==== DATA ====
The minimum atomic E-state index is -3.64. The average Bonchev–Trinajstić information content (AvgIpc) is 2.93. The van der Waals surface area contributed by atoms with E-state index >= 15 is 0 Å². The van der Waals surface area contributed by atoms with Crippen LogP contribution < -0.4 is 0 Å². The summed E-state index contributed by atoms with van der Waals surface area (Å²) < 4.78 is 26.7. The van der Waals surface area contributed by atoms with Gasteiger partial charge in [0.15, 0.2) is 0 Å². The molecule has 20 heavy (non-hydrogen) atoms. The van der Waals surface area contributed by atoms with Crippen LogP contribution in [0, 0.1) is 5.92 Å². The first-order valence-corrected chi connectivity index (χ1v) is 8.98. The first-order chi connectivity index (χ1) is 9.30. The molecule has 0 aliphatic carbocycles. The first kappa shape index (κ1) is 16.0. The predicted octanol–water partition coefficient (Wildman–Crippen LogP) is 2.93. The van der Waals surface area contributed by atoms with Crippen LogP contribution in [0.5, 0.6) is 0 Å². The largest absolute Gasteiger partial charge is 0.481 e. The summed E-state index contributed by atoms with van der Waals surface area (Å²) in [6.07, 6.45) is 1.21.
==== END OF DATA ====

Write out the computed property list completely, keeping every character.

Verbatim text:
The minimum atomic E-state index is -3.64. The average Bonchev–Trinajstić information content (AvgIpc) is 2.93. The van der Waals surface area contributed by atoms with E-state index >= 15 is 0 Å². The van der Waals surface area contributed by atoms with Crippen LogP contribution < -0.4 is 0 Å². The summed E-state index contributed by atoms with van der Waals surface area (Å²) < 4.78 is 26.7. The van der Waals surface area contributed by atoms with Gasteiger partial charge in [0.15, 0.2) is 0 Å². The molecule has 20 heavy (non-hydrogen) atoms. The van der Waals surface area contributed by atoms with Crippen LogP contribution in [0, 0.1) is 5.92 Å². The first-order valence-corrected chi connectivity index (χ1v) is 8.98. The first-order chi connectivity index (χ1) is 9.30. The molecule has 0 aliphatic carbocycles. The first kappa shape index (κ1) is 16.0. The predicted octanol–water partition coefficient (Wildman–Crippen LogP) is 2.93. The van der Waals surface area contributed by atoms with Crippen LogP contribution in [0.5, 0.6) is 0 Å². The largest absolute Gasteiger partial charge is 0.481 e. The summed E-state index contributed by atoms with van der Waals surface area (Å²) in [6.07, 6.45) is 1.21.